We also sponsor monthly meetups for our team members in different cities, hold quarterly town halls to keep everyone updated on how we’re doing as a team, and bring everyone together for our annual retreat in Goa, India. 


We want our team members to feel fully supported, so we offer a range of benefits. 

For us, flexible work hours mean that our team members are able to effectively take care of other aspects of their lives as well as their work. Team members also get 35 days of leave per year along with allowances for maternity and paternity leave, and health insurance. 


Axelerant sponsors one-time purchases of office equipment, so that our team members are able to set up a work environment that’s best suited to their needs. We also offer a monthly coworking allowance for those who work best in an office environment. 

Online tools help us keep on top of administrative tasks as well as feedback collection.

Our administrative tasks are managed through Zoho People and financials via Zoho Payroll. For leave and attendance management, we look to Timetastic.

We believe in getting ahead of problems before they have a significant impact on people’s happiness. That’s why we use Officevibe

The tool sends out a weekly survey to all team members, asking them randomized questions along various dimensions, like personal growth, satisfaction, wellness, etc. 

This lets our People Operations team know which departments are doing well and which departments are facing problems that need attention. We monitor these metrics closely and talk about them in detail in our monthly People Report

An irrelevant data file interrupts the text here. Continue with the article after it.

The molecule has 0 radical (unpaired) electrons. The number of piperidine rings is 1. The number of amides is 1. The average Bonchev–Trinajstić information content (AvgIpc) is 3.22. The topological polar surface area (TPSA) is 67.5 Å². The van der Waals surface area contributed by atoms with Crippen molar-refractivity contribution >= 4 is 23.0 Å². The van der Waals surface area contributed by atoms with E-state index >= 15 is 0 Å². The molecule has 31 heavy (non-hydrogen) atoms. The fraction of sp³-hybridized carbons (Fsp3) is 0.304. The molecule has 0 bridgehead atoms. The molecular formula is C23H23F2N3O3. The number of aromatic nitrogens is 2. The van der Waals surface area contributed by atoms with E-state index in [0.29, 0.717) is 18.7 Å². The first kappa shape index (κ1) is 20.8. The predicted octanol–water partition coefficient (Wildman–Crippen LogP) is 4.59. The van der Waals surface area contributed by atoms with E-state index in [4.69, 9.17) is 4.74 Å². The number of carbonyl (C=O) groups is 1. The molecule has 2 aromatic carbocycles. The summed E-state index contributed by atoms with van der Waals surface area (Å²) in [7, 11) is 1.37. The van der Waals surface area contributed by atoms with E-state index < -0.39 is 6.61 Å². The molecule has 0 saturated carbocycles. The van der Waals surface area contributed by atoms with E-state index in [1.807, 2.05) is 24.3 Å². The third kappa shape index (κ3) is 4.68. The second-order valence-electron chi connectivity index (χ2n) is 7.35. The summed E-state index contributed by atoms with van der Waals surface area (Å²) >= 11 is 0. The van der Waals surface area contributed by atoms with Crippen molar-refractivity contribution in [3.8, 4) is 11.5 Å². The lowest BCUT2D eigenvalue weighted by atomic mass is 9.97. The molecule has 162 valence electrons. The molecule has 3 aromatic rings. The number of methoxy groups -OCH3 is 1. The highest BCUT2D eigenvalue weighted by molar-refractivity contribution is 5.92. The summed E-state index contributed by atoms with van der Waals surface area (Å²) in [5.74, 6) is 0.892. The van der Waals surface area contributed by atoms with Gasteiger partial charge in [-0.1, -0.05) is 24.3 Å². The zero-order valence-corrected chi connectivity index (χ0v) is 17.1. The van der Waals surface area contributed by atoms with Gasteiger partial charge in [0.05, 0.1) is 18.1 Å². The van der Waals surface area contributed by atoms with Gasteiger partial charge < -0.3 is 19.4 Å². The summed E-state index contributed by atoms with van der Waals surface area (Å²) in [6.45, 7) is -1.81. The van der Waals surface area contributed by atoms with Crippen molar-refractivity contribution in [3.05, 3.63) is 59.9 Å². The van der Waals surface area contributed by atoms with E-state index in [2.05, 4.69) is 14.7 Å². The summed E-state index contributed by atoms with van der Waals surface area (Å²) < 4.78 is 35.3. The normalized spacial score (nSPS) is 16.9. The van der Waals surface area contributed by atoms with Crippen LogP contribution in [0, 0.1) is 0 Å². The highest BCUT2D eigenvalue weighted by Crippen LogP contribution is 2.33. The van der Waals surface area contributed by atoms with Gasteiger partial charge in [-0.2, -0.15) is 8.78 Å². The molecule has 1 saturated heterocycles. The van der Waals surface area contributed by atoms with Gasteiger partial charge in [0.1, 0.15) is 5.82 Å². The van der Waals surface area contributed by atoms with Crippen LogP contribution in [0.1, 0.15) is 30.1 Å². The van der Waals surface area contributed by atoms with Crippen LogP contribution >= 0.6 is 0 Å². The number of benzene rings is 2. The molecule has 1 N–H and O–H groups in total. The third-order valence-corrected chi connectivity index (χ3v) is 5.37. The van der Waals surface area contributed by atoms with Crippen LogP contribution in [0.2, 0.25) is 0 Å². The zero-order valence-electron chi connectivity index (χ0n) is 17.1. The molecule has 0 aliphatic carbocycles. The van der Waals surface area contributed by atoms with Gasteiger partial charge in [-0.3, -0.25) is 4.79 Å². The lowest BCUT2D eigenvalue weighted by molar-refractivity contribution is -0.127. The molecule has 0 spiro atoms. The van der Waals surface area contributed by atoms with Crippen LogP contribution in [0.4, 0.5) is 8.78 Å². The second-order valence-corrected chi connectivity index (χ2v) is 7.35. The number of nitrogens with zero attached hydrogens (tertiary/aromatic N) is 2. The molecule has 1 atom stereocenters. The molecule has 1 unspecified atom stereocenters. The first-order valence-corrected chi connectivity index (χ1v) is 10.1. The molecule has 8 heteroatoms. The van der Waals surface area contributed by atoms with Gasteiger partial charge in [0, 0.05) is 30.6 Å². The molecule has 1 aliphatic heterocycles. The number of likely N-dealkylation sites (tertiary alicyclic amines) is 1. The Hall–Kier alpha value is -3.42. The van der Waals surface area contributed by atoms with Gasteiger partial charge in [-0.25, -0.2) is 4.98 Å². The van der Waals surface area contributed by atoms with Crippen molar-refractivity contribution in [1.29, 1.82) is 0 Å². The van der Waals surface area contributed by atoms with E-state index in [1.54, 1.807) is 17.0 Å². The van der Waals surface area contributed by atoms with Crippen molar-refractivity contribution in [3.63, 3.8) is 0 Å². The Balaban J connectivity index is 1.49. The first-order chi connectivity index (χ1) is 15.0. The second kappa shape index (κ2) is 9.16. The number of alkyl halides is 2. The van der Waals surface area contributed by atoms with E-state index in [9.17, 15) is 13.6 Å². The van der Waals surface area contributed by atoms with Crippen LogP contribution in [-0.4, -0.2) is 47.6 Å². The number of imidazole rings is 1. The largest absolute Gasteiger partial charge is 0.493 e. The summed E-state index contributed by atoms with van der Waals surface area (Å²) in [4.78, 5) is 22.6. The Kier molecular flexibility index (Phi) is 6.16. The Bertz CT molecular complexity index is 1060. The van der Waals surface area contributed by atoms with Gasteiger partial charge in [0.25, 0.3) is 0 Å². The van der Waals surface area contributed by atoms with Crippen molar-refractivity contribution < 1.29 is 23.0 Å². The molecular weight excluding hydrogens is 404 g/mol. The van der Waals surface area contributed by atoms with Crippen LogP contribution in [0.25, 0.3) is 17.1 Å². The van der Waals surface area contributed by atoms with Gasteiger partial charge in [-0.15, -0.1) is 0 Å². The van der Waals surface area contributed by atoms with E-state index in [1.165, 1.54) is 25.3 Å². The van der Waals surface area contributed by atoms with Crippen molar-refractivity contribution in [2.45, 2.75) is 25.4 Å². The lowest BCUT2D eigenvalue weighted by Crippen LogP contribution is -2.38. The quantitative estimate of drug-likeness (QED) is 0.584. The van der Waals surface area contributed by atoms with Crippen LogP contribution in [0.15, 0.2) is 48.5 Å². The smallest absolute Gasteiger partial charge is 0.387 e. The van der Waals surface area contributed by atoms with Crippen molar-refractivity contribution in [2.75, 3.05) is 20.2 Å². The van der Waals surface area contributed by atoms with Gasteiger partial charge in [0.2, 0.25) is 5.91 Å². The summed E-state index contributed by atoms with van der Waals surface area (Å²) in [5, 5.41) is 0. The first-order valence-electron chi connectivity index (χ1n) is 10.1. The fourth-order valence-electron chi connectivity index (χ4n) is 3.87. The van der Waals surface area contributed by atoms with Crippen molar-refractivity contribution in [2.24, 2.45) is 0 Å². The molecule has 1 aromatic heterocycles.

In addition, people can write in anonymously (or otherwise) with suggestions and feedback, and these are then considered, responded to and appropriately acted on by our leaders. 

The kind of people we hire is important. 

Tools help facilitate work. But how effective a tool is, depends in large part on the people using it. 

For a distributed team to be able to do impactful work, everyone in the team needs to be responsible, communicative, and collaborative. 

That’s why our culture, practices and hiring process are closely tied in to our values, as we find that these align with the qualities that team members need to have to make them highly effective as remote workers.

We do our best, and we trust our team members to do their best too. 

We’ve all heard stories about companies that allow remote work but keep a close watch on team members’ every move (either by providing company laptops that literally track their activity and restrict several activities on the device, or by installing time and activity tracking software). 

We’re not like that. We believe that people are intrinsically motivated to succeed. All we need to do is simply give them the means to do so. 

And the results, as we’re finding, are beyond anything we could’ve imagined.